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Market Oracle FREE Newsletter

Category: US Debt

The analysis published under this category are as follows.

Interest-Rates

Wednesday, February 24, 2021

US Debt and Yield Curve (Spread between 2 year and 10 year US bonds) / Interest-Rates / US Debt

By: Nadeem_Walayat

One of the reasons why my analysis of April 2019 was more subdued in terms of the prospects for US house prices than it would otherwise have been is because the yield curve was flirting with inversion, that I concluded that the Fed would not allow to take place and thus adopt whatever measures were necessary to PREVENT inversion that tends to foreshadow lower inflation and recessions.

The Fed succeeded in preventing a sustained inversion during 2019, with the yield curve massaged to hover around 0.2% that is until the pandemic broke and the Fed panicked and opened the monetary flood gates sending the yield curve soaring to currently stand at 1% as the bond market is discounting higher future inflation as the consequence of rampant money printing.

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Interest-Rates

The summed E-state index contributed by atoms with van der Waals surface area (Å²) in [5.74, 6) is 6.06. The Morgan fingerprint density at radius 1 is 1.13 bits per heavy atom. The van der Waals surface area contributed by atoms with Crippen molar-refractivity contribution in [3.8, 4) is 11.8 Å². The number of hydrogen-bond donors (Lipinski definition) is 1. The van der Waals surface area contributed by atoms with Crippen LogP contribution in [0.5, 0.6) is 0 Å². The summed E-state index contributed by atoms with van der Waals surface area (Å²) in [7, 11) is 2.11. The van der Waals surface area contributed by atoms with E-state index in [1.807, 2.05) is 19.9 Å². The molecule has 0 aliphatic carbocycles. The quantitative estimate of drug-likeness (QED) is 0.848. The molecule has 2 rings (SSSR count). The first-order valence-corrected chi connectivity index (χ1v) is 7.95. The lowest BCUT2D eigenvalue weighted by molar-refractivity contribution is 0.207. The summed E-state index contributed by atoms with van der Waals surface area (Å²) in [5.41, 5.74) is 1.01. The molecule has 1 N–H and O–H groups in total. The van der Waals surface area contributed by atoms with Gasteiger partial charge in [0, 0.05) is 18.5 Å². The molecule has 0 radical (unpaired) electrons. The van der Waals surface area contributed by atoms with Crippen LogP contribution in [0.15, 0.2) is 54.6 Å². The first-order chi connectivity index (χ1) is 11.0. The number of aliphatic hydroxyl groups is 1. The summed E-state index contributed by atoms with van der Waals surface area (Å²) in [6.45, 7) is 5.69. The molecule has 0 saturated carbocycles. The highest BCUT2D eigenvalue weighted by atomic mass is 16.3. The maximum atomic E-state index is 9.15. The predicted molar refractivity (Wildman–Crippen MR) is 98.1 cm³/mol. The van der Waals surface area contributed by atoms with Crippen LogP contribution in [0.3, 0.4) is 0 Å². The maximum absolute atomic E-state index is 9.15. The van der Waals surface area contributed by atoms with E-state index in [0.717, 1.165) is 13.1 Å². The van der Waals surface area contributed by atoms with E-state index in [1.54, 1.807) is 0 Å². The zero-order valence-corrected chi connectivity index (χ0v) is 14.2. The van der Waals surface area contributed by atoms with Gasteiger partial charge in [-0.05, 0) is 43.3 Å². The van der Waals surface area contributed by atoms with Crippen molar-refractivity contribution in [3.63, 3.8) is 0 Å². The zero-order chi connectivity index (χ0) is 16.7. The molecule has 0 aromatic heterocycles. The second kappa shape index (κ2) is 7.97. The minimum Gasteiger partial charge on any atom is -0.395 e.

Monday, December 21, 2020

Overstretch: The Long Shadow of Soaring US Debt  / Interest-Rates / US Debt

By: Dan_Steinbock

If the past year was dominated by the huge human costs of COVID-19, the next few years will be about its economic aftermath, including the alarming rise of US debt. What’s needed is multilateral cooperation - a new 'Grand Alliance.'

On Friday, Congressional leaders failed to secure a bipartisan deal on a $900 billion pandemic relief package. A government shutdown was avoided only with a 2-day extension.

A protracted shutdown would amplify the risks for pandemic escalation and economic crisis, amid the long-awaited vaccine rollout. Bipartisan tensions are compounded by the impending Georgia Senate runoff races in January that will determine control of the chamber in the Congress.

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Interest-Rates

Monday, December 07, 2020

What Do We Do with All This Debt? / Interest-Rates / US Debt

By: John_Mauldin

Before the coronavirus pandemic I expected the US would hit the debt wall in the late 2020s. Now, the debt is growing even faster and we will hit that wall a lot sooner.

What happens when we come to the place where we have to deal with all that debt?

Fortunately, my favorite central banker, Bill White -- who was the Bank for International Settlements' chief economist -- did a brilliant interview with my friend Mark Dittli in Switzerland in November that gives us some answers.

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Interest-Rates

Wednesday, October 14, 2020

US Debt Is Going Up but Leaving GDP Behind / Interest-Rates / US Debt

By: John_Mauldin

We have plenty of evidence that US debt will balloon to $50 trillion by 2030, maybe more. Many smart people conclude that, in the meantime, the federal debt isn’t a problem.

Looking at the numbers as a percent of GDP—and considering the CBO long-term forecasts out to 2050—Sam Rines, whom I greatly respect, writes this: